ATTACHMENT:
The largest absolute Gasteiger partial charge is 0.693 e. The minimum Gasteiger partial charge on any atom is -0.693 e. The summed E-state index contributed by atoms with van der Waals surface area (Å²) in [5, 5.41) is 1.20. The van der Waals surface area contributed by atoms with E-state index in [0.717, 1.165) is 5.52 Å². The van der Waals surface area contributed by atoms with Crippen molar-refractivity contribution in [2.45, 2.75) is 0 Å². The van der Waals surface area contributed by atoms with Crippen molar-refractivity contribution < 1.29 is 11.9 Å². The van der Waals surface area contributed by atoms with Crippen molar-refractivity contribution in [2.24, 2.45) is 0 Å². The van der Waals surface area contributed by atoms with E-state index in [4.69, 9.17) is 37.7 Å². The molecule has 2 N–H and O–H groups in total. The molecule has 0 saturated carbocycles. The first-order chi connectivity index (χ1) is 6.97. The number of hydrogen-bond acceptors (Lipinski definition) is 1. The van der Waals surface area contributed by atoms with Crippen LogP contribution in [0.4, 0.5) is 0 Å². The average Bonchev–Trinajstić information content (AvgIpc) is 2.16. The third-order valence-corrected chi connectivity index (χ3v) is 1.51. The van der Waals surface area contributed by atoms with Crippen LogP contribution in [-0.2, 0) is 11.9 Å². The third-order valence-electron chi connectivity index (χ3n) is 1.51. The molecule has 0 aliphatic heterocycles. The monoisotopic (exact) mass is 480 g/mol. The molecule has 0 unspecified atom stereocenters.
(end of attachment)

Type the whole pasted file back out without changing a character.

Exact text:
The largest absolute Gasteiger partial charge is 0.693 e. The minimum Gasteiger partial charge on any atom is -0.693 e. The summed E-state index contributed by atoms with van der Waals surface area (Å²) in [5, 5.41) is 1.20. The van der Waals surface area contributed by atoms with E-state index in [0.717, 1.165) is 5.52 Å². The van der Waals surface area contributed by atoms with Crippen molar-refractivity contribution in [2.45, 2.75) is 0 Å². The van der Waals surface area contributed by atoms with Crippen molar-refractivity contribution < 1.29 is 11.9 Å². The van der Waals surface area contributed by atoms with Crippen molar-refractivity contribution in [2.24, 2.45) is 0 Å². The van der Waals surface area contributed by atoms with E-state index in [4.69, 9.17) is 37.7 Å². The molecule has 2 N–H and O–H groups in total. The molecule has 0 saturated carbocycles. The first-order chi connectivity index (χ1) is 6.97. The number of hydrogen-bond acceptors (Lipinski definition) is 1. The van der Waals surface area contributed by atoms with Crippen LogP contribution in [0.4, 0.5) is 0 Å². The average Bonchev–Trinajstić information content (AvgIpc) is 2.16. The third-order valence-corrected chi connectivity index (χ3v) is 1.51. The van der Waals surface area contributed by atoms with Crippen LogP contribution in [-0.2, 0) is 11.9 Å². The third-order valence-electron chi connectivity index (χ3n) is 1.51. The molecule has 0 aliphatic heterocycles. The monoisotopic (exact) mass is 480 g/mol. The molecule has 0 unspecified atom stereocenters.